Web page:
Haddad: It's a choice to take offense, hold a grudge or to show compassion
On a windy, rainy day a few years ago my wife and I found paper money smearing across the windshield of our vehicle.
We had just returned to our car after shopping at a home improvement store in Prescott. Because of the heavy rain we had not noticed that someone left a note under the driver’s side windshield wiper. The wipers had been in the on position when we arrived so the blades instantly started moving when we started the car. The note and money fanned out before our eyes. Fortunately, the rain caused the money to stick to the glass rather than blow away.
I jumped out and gathered the bills and the note, eager to discover the reason for the mystery cash.
The money totaled $29 in various bills. The note read, “I am sorry. The door to our car was caught by the wind and hit your car. I hope this money helps with the cost to fix the dent we caused. It’s all I had.”
Anyone who has had a car dent repaired knows $29 will not go very far at a body shop. However, for my wife and me, this person’s gesture wasn’t just about correcting something aesthetic.
As we navigate life, we’ll all be the cause of a few dents in the lives of others. Some of the pits we create will be accidental, through no deliberate motive or fault. Other dents will be because we allowed our words or actions to be caught up in the winds of emotions. These offer an opportunity for repair if we are willing to take responsibility, try to provide restoration and commit to do better. Other dents are caused by hearts filled with selfishness, greed or malice. These are the most damaging of all.
But in many cases there is also a responsibility that falls on the dented individual. We have a choice to make that can directly determine how deep and lasting the dents will be.
It’s a choice to take offense. It’s a choice to hold a grudge. It’s also a choice to show compassion or practice empathy. And it’s a choice to offer forgiveness.
In recent years we’ve been bombarded with sound bites from high-profile individuals who quickly cast harsh judgments on others, often prematurely and with tones of hate or anger. This behavior from politicians, actors, athletes and authors sometimes motivates others to mimic their words and actions. When practiced excessively, this criticism culture leads to closed minds and broad-brush wrong assumptions about others. It’s unhealthy and divisive, and can lead to mob-mentality judgment and erase the hope of redemption or second chances for those who have no ill intent or truly just made a mistake. Those casting and encouraging the throwing of such stones sometimes act as if they have never faltered or experienced a misstep.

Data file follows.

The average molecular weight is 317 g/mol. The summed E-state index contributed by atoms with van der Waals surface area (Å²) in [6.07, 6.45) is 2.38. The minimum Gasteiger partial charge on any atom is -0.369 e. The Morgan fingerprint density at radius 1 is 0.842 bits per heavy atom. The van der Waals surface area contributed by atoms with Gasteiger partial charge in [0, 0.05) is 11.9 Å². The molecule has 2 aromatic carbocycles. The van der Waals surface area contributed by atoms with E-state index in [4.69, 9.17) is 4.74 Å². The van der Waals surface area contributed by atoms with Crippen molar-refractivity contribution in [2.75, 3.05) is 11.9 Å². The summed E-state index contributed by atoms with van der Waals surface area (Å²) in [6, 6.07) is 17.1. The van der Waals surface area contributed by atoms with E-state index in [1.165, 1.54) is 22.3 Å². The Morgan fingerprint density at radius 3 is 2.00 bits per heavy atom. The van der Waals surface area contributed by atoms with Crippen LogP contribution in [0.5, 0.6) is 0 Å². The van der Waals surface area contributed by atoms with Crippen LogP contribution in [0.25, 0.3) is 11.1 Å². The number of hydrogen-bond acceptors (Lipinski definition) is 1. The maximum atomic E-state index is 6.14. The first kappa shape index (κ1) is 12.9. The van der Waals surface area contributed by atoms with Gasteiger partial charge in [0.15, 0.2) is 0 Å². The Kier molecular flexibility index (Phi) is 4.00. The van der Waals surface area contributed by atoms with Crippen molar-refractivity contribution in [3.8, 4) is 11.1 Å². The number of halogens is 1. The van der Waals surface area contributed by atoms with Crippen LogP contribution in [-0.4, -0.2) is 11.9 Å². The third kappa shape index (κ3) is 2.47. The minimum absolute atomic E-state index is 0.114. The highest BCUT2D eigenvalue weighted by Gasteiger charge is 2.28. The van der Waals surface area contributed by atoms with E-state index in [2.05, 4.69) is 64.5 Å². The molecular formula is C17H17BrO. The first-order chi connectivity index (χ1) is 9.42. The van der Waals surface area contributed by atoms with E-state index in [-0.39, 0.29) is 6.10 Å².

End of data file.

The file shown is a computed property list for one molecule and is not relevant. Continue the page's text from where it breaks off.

These behaviors cultivate a societal environment wherein the person casting offense is sometimes glorified, and taking offense is overly justified.
While we can’t always control the offensive behavior of others, we can decide whether we will take offense. Sadly, some people seem to go out of their way to look for things to offend them. As the English theologian John Wesley said, “People who wish to be offended will always find some occasion for taking offense.”
When we are dented by an offense, we might consider two courses of action a person can follow when bitten by a rattlesnake. We can act in anger, fear or vengefulness and pursue the creature in an effort to kill it, or we can make haste to get the poison out of our system. One leads to healing, the other circulates the venom and continues to spread poison.
Perhaps the best summation of this can be found in counsel credited to Confucius who taught, “He who takes offense when no offense is intended is a fool, and he who takes offense when offense is intended is a greater fool.”
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